About Lake PehoeA turquoise jewel sitting just beneath the iconic Paine Massif, Lake Pehoé will take any visitor’s breath away. The glacial water brought into the lake by the Paine river looks painted as it changes with the rising and setting sun from teals to purples to ambers.
It is no wonder this awe-inspiring view has caught the eye of travel guides and tourists alike— most recently claiming a spot on the Huffington Post Travel list of the twenty most beautiful lakes in the world.
The lake may not be the easiest to get to, but as the Huffington Post explains, the trip is worth the travel: “It takes a few long plane rides and a bumpy transfer on mostly dirt roads to get to Pehoe Lake in Chilean Patagonia, but the magnificence th The Natural Monument Penguins
There are few guarantees while traveling. Your flight could be delayed. Your hotel might not look as modern and luxurious as it did in photos. Or the weather could derail any outdoor plans. But one thing is certain on your trip to Chile. You will definitely see penguins in Los Pingüinos Natural Monument.
The Penguins Natural Monument is home to about 60,000 pairs of Magellanic penguins. It’s, unsurprisingly, Chile’s largest penguin colony. Magellanic penguins, named after the famous explorer after he spotted the black-and-white flightless birds in 1520, are only found along the southern coast of South America. From October to March (that’s spring and summer below the equator), the penguins find land on which to breed. Two islands, Magdalena and Marta, are among their favorite spots.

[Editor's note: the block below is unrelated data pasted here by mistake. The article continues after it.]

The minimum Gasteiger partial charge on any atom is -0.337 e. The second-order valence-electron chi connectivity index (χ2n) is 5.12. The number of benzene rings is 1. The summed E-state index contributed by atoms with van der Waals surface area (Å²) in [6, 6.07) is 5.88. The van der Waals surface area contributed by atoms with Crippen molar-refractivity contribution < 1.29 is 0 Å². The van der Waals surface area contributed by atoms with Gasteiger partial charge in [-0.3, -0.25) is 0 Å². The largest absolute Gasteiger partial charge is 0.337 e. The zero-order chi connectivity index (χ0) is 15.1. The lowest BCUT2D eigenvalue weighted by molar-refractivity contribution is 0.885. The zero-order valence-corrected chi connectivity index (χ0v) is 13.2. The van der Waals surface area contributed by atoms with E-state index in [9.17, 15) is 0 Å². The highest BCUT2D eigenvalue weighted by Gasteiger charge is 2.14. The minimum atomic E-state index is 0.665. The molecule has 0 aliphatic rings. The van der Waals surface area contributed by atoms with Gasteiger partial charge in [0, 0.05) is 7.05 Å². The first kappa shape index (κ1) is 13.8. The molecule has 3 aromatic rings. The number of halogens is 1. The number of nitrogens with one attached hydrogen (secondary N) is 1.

The two islands were once home to three pre-Hispanic cultures. They left when the Spanish introduced sheep and colonization here. The farms, probably due to the harsh conditions, didn’t last. So the penguins moved in. In 1966, the islands were declared a natural monument to protect the penguins and their fishing grounds in the surrounding waters. As conservation efforts increased, so did the penguin population. The birds now rule the islands.
A visit to Los Pingüinos Natural Monument is now one of the most popular day trips from Punta Arenas. From the capital of Chile’s southernmost region, it’s a 50-minute ferry ride through the Strait of Magellan to reach the islands. You might see gray-and-white Commerson’s dolphins along the way. As you approach Magdalena Island, you will definitely hear the penguins before you can see them. Once you're close enough though, the two-foot birds look like they cover the entire island.
The lake is frequented by local guanacos - cute camelids who graze on the grasses and native flora along Lago Pehoé’s edges. Lucky visitors might also spot ñandus or rheas - indigenous flightless birds, similar in appearance to an ostrich - or perhaps even a magnificent Chilean Condor soaring above with its iconic and impressive wings spread point to point. The majestic national bird is a favorite among tourists and locals alike and the park is one of its preferred habitats.
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Lago Pehoe, Parque Nacional Torres del PaineView Larger Map